Take the 2-minute tour ×
English Language & Usage Stack Exchange is a question and answer site for linguists, etymologists, and serious English language enthusiasts. It's 100% free, no registration required.

Time magazine carries the list of ‘Top 10 Bad-ass wives’ (in the world, or in history) in its July 21 issue with the lead copy:

When a comedian tried to throw a pie in her husband's face, Wendi Deng, wife of Rupert Murdoch, leaped into the fray, blasting the man with a fierce right hand. TIME takes a look at other wives who kick ass.

In the “Top 10 bad-ass wives” included are The Egyptian Queen Cleopatra, Queen Isabella of Spain, Eleanor Roosevelt, Sarah Palin, Michelle Obama, and Elin Nordegren who wielded a golf club, chasing her husband, Tiger Woods around their mansion in Florida—"That's pretty bad-ass," according to the writer.

Though I interpret “bad-ass” wives as “tough or aggressive,” as Oxford Online Dictionary defines, I'm not sure if the word is used in a positive sense or in a sarcastic tone, because another dictionary, Merriam-Webster, defines “bad-ass” as (1) Ready to cause or get into trouble, followed by (2) of formidable strength or skill. Is the meaning of “bad-ass” in “bad-ass wives” and “That's pretty bad-ass” the same?

Also, I wonder how ‘bad-ass’ came to mean ‘tough and aggressive’ or ‘ready to cause trouble,’ whichever. I searched the origin of the word on Google in vain. Can somebody teach me?

share|improve this question
add comment

2 Answers

up vote 7 down vote accepted

The full Oxford English Dictionary has, I think, a clearer and more complete definition of the term as an adjective:

Belligerent or intimidating; ruthless; tough. Also as a general term of approval: formidable, superlative (cf. bad adj. 13)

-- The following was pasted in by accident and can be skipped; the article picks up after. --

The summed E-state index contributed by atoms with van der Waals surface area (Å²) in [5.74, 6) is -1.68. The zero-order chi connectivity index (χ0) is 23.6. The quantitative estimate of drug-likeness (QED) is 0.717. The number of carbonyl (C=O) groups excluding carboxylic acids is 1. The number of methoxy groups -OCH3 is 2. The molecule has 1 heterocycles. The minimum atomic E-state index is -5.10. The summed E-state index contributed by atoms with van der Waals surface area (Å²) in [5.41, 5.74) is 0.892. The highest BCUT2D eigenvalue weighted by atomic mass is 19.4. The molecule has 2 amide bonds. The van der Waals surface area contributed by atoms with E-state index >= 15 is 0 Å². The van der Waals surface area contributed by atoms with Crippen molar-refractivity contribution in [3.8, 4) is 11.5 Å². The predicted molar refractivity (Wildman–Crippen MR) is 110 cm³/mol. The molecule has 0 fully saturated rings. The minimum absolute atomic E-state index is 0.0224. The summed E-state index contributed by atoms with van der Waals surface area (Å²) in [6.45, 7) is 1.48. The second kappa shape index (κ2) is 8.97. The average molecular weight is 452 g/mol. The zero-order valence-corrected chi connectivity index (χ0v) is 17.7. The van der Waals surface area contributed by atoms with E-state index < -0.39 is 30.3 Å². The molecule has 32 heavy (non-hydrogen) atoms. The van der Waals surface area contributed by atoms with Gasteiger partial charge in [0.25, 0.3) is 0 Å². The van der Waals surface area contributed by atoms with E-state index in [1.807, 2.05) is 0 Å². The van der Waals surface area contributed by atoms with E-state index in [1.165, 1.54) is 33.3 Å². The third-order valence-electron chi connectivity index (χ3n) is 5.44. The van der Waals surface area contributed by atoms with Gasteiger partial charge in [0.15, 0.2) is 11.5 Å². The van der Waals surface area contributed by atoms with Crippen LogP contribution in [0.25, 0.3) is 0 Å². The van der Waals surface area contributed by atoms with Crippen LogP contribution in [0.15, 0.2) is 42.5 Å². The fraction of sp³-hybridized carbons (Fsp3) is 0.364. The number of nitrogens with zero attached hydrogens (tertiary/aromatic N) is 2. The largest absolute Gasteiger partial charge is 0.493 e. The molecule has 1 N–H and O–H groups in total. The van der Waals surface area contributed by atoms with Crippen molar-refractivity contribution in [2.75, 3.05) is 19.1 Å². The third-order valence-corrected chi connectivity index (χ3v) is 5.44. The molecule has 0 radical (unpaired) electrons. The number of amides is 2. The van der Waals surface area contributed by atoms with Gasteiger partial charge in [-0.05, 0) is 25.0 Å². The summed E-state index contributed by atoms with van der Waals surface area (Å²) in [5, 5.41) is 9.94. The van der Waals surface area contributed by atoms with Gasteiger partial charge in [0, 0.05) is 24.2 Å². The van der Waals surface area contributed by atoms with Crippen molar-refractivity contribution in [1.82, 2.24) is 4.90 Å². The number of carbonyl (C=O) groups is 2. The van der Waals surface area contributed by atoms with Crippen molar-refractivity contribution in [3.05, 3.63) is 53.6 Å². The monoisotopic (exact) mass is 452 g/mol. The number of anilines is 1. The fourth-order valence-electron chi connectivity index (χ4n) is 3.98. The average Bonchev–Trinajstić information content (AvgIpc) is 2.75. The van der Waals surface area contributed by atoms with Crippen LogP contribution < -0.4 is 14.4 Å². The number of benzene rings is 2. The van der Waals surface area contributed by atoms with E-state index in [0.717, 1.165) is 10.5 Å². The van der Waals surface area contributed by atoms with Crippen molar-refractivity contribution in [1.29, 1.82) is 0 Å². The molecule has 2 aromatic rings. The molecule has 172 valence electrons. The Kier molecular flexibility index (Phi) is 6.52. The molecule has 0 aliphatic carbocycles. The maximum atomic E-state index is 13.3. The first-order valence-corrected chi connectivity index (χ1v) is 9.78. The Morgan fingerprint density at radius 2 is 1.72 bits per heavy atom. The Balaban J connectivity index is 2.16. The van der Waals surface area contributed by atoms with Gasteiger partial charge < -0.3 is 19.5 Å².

and as a noun:

A tough, aggressive, intimidating, or uncompromising person

Following the reference to bad gives us:

Originally in African-American usage. Of a person: (originally) dangerous or menacing to a degree which inspires awe or admiration; impressively tough, uncompromising, or combative; (in later use also) possessing other desirable attributes to an impressive degree; esp. formidably skilled.

As Thursagen has pointed out, the phrase bad-ass (or, as the OED prefers, badass) goes back to the 1950s. The earliest citation for the adjectival form is:

1955 J. Blake Let. 28 Dec. in Joint (1971) ii. 110 Wanted to be a hard-nose badass type.

But: Sarcastic examples came along soon thereafter. Under the noun form we find:

1956 Amer. Speech 31 191 A marine who postures toughness is sarcastically labeled a badass.

Given a culture that finds toughness and aggression desirable or impressive qualities, there's not much of semantic leap between "impressively tough, uncompromising, or combative" and "formidably skilled" or "formidable, superlative."

In your examples, yes, I think the meaning of "bad-ass wives" and "that's pretty bad-ass" is pretty much the same: impressive and formidable, and perhaps also intimidating. The wives you listed could all be described in that way, and also as tough and aggressive. I definitely don't think the term was being used sarcastically; like Thursagen, I think it was intended positively and admiringly.

share|improve this answer
add comment

Wiktionary defines "bad-ass" as:

1.cool, awesome, heroic, admirable

Dictionary.com gives the origin:

badass "tough guy," 1950s U.S. slang, from bad + ass (2).

Is the term being used in a positive or negative manner? Wendi is highly admired. Queen Cleopatra has gone down in history as an immortal figure. Michelle Obama is seen as a great woman with decisive skills.

I think it's being used in the second sense that you gave, "formidable strength and skill", meaning that these women are admirable and heroic due to what they have done.

share|improve this answer
1  
"Wendi is highly admired." -- I don't know if I would go that far. She's clearly a gold-digging slut (which some people consider a bad thing) who hit the mother lode, but you gotta give her props for fearlessly defending her claim. –  Malvolio Aug 8 '11 at 3:09
add comment

Your Answer

 
discard

By posting your answer, you agree to the privacy policy and terms of service.

Not the answer you're looking for? Browse other questions tagged or ask your own question.